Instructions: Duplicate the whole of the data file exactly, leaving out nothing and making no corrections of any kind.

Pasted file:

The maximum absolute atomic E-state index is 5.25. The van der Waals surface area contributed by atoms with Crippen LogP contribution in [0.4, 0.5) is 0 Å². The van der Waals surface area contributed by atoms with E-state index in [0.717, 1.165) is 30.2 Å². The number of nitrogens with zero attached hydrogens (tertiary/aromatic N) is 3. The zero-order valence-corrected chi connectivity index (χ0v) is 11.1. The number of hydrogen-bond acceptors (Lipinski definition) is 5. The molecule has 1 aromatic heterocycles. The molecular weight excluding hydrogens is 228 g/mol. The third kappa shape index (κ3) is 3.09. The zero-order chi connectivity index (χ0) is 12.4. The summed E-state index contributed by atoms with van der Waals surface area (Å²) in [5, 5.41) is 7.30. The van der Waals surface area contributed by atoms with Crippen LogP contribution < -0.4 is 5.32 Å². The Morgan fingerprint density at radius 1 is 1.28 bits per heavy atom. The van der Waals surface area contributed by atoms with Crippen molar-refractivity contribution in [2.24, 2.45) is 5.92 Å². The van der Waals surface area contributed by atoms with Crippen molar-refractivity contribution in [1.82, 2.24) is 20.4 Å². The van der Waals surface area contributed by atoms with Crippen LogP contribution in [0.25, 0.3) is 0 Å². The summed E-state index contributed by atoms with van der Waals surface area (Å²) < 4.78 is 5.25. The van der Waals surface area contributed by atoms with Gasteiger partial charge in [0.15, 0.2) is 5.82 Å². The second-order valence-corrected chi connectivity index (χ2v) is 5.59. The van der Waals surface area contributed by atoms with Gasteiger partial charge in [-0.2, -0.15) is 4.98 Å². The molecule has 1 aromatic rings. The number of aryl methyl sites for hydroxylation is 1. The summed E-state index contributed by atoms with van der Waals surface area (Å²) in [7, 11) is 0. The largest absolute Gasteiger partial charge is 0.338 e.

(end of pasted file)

The maximum absolute atomic E-state index is 5.25. The van der Waals surface area contributed by atoms with Crippen LogP contribution in [0.4, 0.5) is 0 Å². The van der Waals surface area contributed by atoms with E-state index in [0.717, 1.165) is 30.2 Å². The number of nitrogens with zero attached hydrogens (tertiary/aromatic N) is 3. The zero-order valence-corrected chi connectivity index (χ0v) is 11.1. The number of hydrogen-bond acceptors (Lipinski definition) is 5. The molecule has 1 aromatic heterocycles. The molecular weight excluding hydrogens is 228 g/mol. The third kappa shape index (κ3) is 3.09. The zero-order chi connectivity index (χ0) is 12.4. The summed E-state index contributed by atoms with van der Waals surface area (Å²) in [5, 5.41) is 7.30. The van der Waals surface area contributed by atoms with Crippen LogP contribution < -0.4 is 5.32 Å². The Morgan fingerprint density at radius 1 is 1.28 bits per heavy atom. The van der Waals surface area contributed by atoms with Crippen molar-refractivity contribution in [2.24, 2.45) is 5.92 Å². The van der Waals surface area contributed by atoms with Crippen molar-refractivity contribution in [1.82, 2.24) is 20.4 Å². The van der Waals surface area contributed by atoms with Crippen LogP contribution in [0.25, 0.3) is 0 Å². The summed E-state index contributed by atoms with van der Waals surface area (Å²) < 4.78 is 5.25. The van der Waals surface area contributed by atoms with Gasteiger partial charge in [0.15, 0.2) is 5.82 Å². The second-order valence-corrected chi connectivity index (χ2v) is 5.59. The van der Waals surface area contributed by atoms with Gasteiger partial charge in [-0.2, -0.15) is 4.98 Å². The molecule has 1 aromatic rings. The number of aryl methyl sites for hydroxylation is 1. The summed E-state index contributed by atoms with van der Waals surface area (Å²) in [7, 11) is 0. The largest absolute Gasteiger partial charge is 0.338 e.